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Helpful guidance at early stages could help stem the recent rise in teen vaping.
That’s the hope, anyway, for officials associated with Beaumont Health.

Beaumont representatives recently issued a warning to parents to keep an attentive eye on your adolescent-aged children, especially if they have been diagnosed with Attention Deficit Disorder (ADD) and Attention Deficit Hyperactivity Disorder (ADHD), according to a patch.com report.

Health experts, Rita Patel, M.D., and Stephanie Wright, pinpointed immature impulse control and the impulse to self-medicate as two driving factors adolescents with ADD/ADHD are drawn to vaping. Patel serves as a pediatrician at Beaumont and Wright is a child psychologist.

Patel said: “Adolescents with ADD/ADHD might not feel quite right. They might try to address this feeling by self-medicating. Our message to parents is: make sure your child is receiving appropriate treatment for their ADD/ADHD. It’s the most effective way to prevent kids from seeking options and opportunities elsewhere.”

Along with open and honest communication from parents, both Patel, who believes her peers in the pediatrician field should screen patients for e-cigarette use, and Wright stressed the importance of health officials educating fourth- and fifth-grade students on the potential risks associated with vaping.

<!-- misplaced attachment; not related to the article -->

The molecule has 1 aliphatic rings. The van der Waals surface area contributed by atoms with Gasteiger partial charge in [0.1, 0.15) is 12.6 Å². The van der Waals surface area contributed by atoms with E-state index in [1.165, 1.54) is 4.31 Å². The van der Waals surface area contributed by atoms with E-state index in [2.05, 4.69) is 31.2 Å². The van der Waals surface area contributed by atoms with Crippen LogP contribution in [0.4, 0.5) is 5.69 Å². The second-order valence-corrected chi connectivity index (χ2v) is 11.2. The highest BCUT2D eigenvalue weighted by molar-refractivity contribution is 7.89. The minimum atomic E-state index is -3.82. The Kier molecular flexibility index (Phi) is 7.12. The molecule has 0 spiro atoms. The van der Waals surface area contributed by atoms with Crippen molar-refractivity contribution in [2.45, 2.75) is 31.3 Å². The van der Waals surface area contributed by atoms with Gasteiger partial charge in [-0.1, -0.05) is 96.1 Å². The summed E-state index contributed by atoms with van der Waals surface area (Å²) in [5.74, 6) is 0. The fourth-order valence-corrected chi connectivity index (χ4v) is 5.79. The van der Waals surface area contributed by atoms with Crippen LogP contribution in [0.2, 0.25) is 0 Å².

“We must be clear with our children,” Patel said. “This is not a gray issue: ‘Vaping is not OK in our family. It is not a safe alternative to smoking. Research shows teens are not aware vaping is unsafe and teens who vape are much more likely to start smoking.”

Added Wright: “It’s natural for kids to have questions, but keep tone of voice in mind before starting any conversation. We don’t want to shame them. One sharp or harsh response could shut down communication. But, it won’t shut down behavior.”

Patel said parents of children with ADD/ADHD should look into therapy, along with medication. Wright concurred, stating lower frustration levels will benefit the impulse control of adolescents.

“Lots of families just want to put their kids on medications,” Patel said. “I get it. But meds are only a small part of the equation. Therapy helps kids learn to cope with related behavioral and self-esteem issues. It teaches them how to resist potentially harmful coping mechanisms, such as vaping, alcohol and other drugs.”

The key, health officials contend, is receiving an early education.

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